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Can dreadlocks irritate eczema?

Can your eczema get aggravated if you're up close and personal with someone with dreadlocks? I found out first hand...

As I've mentioned on this blog before, my boyfriend has dreadlocks. Here he is. Isn't he gorgeous? It's not a great photo of me as my skin was pretty bad at that point. I had to go a whole metal festival without wearing any eyeliner because I had eczema on my face. Wah! But anyway, the photo shows Arron's dreads in all their glory. They never smell or anything - he's a very clean person, and I do love them (and him) rather a lot.

When we first started seeing each other my skin was fine, and then pretty rapidly, my eczema went terrible! And I also got an eye infection. However, this also coincided with me moving into a new place, and it's just as likely that the change in environment was the trigger. My skin has settled down an awful lot since then - and now we live together, so the dreads can't have been the cause.

However, recently I have been helping to 're-knit' Arron's dreads (you use a tiny crochet hook) and I noticed the skin on my hands got irritated pretty quickly. Probably a combination of my hands simply rubbing against the scratchy surface of the dreads, and also of the skin particles that are contained within dreads. My ingenious solution is to cut a hole in an old tea towel and pull the dread that I am working on through it so that my hands rest against the cloth not his hair. This also makes him looks very stylish :)

To reduce any skin irritation from dreads, wash them every few months with bicarbonate of soda, taking care to really wash the dreads themselves as well as the scalp. It takes a bit of drying afterwards - but it's worth it.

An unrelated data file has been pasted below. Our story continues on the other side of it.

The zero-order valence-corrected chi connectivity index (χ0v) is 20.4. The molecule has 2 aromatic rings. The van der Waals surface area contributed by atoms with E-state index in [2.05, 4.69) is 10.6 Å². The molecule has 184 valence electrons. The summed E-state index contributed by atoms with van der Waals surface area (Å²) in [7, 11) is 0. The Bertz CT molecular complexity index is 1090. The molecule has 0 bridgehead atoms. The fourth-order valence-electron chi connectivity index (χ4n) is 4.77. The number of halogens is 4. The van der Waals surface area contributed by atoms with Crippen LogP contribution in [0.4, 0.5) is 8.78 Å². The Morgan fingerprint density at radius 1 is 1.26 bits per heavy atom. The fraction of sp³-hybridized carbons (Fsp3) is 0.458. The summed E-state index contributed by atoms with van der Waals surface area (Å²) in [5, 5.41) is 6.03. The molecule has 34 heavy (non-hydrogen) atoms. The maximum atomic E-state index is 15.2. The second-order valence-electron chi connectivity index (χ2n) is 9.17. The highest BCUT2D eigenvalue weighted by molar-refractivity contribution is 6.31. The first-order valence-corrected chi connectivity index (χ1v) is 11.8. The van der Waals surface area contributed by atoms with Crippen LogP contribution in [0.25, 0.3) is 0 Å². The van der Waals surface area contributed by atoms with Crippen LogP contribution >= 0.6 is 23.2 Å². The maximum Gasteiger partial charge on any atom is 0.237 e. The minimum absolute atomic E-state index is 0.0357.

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  1. Hi! I have been an eczema sufferer for many years too. My skin was in terrible condition and I was using a lot of steroid creams. I didn't like using them as I was aware of some of the dangers, but every time I tried to stop using them my skin just got worse and worse. Eventually my GP told me to stop using hydrocortisone on my face because I had damaged my skin.
    I did some research online and found this website, and read the report on there by Dr. Rapaport. http://kellypalace61.web.officelive.com/default.aspx
    It's scary reading, but it made sense of everything I was going through. Everything about my skin condition started to make sense.
    I quit using steroid creams six weeks ago. Since then I've had two major flare ups and my life has been absolute hell, but I am determined to get through the withdrawal. I may have a long way to go, and I am prepared for it...
    From experience I can say that topical steroids have made my skin far more sensitive and prone to flare up than it ever was before, and if you have ever used steroids for your eczema, the research by Dr. Rapaport is worth a read.